Saturday, December 3, 2016
Business Recorder editorial Dec 3, 2016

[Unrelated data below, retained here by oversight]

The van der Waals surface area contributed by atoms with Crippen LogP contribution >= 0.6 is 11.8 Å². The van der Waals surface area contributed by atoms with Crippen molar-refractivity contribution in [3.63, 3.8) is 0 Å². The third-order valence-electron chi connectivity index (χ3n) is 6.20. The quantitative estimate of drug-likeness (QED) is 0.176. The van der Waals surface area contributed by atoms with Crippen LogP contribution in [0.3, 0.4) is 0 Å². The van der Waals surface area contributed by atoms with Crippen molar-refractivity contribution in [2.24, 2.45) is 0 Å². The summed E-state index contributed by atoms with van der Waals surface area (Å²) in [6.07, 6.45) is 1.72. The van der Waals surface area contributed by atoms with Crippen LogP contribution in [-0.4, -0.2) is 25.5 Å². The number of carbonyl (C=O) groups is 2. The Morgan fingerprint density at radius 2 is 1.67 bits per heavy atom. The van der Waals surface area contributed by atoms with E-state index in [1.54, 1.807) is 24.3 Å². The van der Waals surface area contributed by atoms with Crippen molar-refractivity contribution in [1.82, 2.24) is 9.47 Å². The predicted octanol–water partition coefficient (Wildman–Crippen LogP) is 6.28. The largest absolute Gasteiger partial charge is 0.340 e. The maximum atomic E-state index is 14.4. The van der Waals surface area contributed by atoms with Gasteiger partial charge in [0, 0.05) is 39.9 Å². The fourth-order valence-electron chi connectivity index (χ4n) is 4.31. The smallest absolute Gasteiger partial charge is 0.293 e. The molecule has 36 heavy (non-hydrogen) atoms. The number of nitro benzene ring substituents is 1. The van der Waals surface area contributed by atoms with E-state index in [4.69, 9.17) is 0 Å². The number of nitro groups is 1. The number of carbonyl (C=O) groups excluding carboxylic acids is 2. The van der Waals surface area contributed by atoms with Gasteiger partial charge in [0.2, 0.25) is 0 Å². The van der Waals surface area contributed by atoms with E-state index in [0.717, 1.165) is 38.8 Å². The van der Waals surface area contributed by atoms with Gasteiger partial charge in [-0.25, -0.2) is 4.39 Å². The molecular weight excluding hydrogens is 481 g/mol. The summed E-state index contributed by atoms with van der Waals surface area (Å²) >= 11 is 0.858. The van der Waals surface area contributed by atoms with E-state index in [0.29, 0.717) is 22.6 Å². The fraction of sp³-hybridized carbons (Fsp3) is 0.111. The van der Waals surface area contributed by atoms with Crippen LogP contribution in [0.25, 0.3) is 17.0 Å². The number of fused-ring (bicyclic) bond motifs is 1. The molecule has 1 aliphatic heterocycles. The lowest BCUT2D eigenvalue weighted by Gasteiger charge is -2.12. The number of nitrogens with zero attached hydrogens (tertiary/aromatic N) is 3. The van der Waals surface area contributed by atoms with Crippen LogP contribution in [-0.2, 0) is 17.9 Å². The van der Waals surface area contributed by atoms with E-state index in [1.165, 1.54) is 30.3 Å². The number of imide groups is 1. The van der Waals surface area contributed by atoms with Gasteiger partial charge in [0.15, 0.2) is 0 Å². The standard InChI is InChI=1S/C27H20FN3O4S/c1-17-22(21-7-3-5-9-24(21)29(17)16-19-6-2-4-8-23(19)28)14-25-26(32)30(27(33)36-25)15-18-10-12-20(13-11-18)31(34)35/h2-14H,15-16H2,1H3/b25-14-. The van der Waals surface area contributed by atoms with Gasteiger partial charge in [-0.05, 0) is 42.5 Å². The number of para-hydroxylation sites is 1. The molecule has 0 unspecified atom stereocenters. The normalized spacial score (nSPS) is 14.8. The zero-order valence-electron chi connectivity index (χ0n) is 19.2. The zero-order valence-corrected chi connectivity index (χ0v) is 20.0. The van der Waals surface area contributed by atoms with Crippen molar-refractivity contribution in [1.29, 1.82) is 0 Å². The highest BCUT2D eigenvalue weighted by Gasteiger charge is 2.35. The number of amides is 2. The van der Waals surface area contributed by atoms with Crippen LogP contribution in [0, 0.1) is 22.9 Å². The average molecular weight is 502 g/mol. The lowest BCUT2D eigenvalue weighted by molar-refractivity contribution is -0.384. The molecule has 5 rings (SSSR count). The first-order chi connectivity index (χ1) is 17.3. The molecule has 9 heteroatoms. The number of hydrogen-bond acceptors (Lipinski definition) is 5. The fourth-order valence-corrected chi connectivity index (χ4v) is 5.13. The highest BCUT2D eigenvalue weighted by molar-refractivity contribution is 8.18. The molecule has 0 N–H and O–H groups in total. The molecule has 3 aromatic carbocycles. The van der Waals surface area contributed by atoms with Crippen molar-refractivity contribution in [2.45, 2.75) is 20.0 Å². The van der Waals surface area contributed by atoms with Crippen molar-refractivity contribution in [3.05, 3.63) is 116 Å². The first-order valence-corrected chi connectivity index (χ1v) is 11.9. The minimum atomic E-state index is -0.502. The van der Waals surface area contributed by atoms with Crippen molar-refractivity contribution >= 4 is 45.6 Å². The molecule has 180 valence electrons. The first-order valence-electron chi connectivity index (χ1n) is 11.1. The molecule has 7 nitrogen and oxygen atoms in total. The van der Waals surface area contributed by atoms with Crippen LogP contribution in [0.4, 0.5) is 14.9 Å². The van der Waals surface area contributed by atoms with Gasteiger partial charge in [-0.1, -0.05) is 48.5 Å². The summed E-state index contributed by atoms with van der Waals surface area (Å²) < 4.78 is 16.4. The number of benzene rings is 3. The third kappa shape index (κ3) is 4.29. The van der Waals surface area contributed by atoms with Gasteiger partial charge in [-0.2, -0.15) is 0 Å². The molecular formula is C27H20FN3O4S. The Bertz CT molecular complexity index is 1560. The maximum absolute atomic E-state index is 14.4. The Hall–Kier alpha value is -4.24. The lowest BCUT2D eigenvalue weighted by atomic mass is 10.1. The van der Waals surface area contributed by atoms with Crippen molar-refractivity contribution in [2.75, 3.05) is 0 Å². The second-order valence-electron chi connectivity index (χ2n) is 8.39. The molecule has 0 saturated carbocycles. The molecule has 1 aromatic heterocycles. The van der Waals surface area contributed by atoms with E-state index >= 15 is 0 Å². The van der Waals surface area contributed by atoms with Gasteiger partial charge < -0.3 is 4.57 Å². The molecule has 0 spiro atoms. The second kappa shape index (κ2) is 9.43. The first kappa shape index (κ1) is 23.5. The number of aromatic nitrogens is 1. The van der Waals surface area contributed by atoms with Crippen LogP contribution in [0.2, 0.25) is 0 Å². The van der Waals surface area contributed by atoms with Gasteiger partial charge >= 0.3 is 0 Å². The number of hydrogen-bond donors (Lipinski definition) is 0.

PPP at 49 As the Pakistan People’s Party (PPP) gathers the faithful to celebrate the 49 years of its existence and 50th Founding Day in Lahore where the party was born, there is much to reflect on. Looking at Pakistan’s political history in this period through the PPP’s prism is not without merit. In many ways, the party has been at the heart of great and momentous events during this time. It may be a reflection of the party’s trajectory that the Founding Day celebrations are being held in Bilawal House, Bahria Town, and both the venue and host of the founding moot, Dr Mubashar Hasan’s house in Gulberg, do not even merit mention. In any case Dr Mubashar and almost all of the left wing intellectuals who joined hands with Zulfikar Ali Bhutto (ZAB) in 1967 to create a new party have either passed away or are no longer within the fold of the party. The PPP came into existence after ZAB was sacked by Ayub Khan from the office of foreign minister as a result of differences arising from the 1965 war and the subsequent Tashkent Declaration. After casting around for an alternative from the existing political parties, ZAB was attracted to the ideas and programme proposed by the group of left wing intellectuals mentioned above. The result of their coming together was the formation of a party espousing a radical agenda of reforms, including among other measures the nationalisation of the commanding heights of the economy (thereby knocking out with one blow the infamous ‘22 families’ that had monopolised the country’s industrial and commercial wealth under Ayub) and land reforms to weaken feudalism and benefit the landless and poor peasants. Ostensibly Islamic socialist, then and later when in power the party was clearly espousing populist politics (e.g. its slogan of roti, kapra, makaan – bread, clothing, housing). None of the PPP’s ambitions could have been realised if circumstances had not favoured it. The 1968-69 revolt against Ayub was sparked and led by the Left, but a belated entry by ZAB allowed him to hijack a revolutionary upsurge in the direction of populism. The events before the PPP’s advent into power are too well known to bear repetition. But what ZAB and the PPP inherited in 1972 was a broken, defeated and demoralised Pakistan. Promising to pick up the pieces, ZAB started well by an inclusive approach to the opposition and consensus building around a new constitution. However, he soon turned on his adversaries as well as the left wing in his own party. It was to prove a fatal flaw as it led eventually to his overthrow and hanging by General Zia. The rest of the party’s history since that seminal event in 1979 revolved around the struggle against the Zia dictatorship, accompanied by a transition of leadership to his daughter Benazir Bhutto (BB). While justification could be found then for the succession to be confined to the Bhutto family given the circumstances, it became the harbinger of a dynastic culture in which her husband Asif Ali Zardari and then her son Bilawal Bhutto Zardari have inescapably been accepted as the only ones meriting the mantle of leading the party. Along with these sea changes in the political culture of the party came, incrementally, the watering down of the PPP’s erstwhile radical left wing programme, leaving its committed workers out in the cold. Bilawal’s foray into Punjab to revive the PPP’s lost main base can only succeed if he can translate the presence of the sea of workers who came to see and hear him once more into the tidal wave of revolutionary enthusiasm that once characterised the PPP culture. Unless the PPP returns to its radical roots, it will remain just another middle-of-the-road mainstream party largely indistinguishable from, and therefore unable to effectively challenge, its rivals. The sine qua non for such a rebirth though is for Bilawal to become his own man and extricate himself from the shadow of his father. Whether he is prepared or willing to do this the days ahead will determine, but without a break from the culture and politics of the recent past, the PPP’s reinvention aspirations must be looked at askance.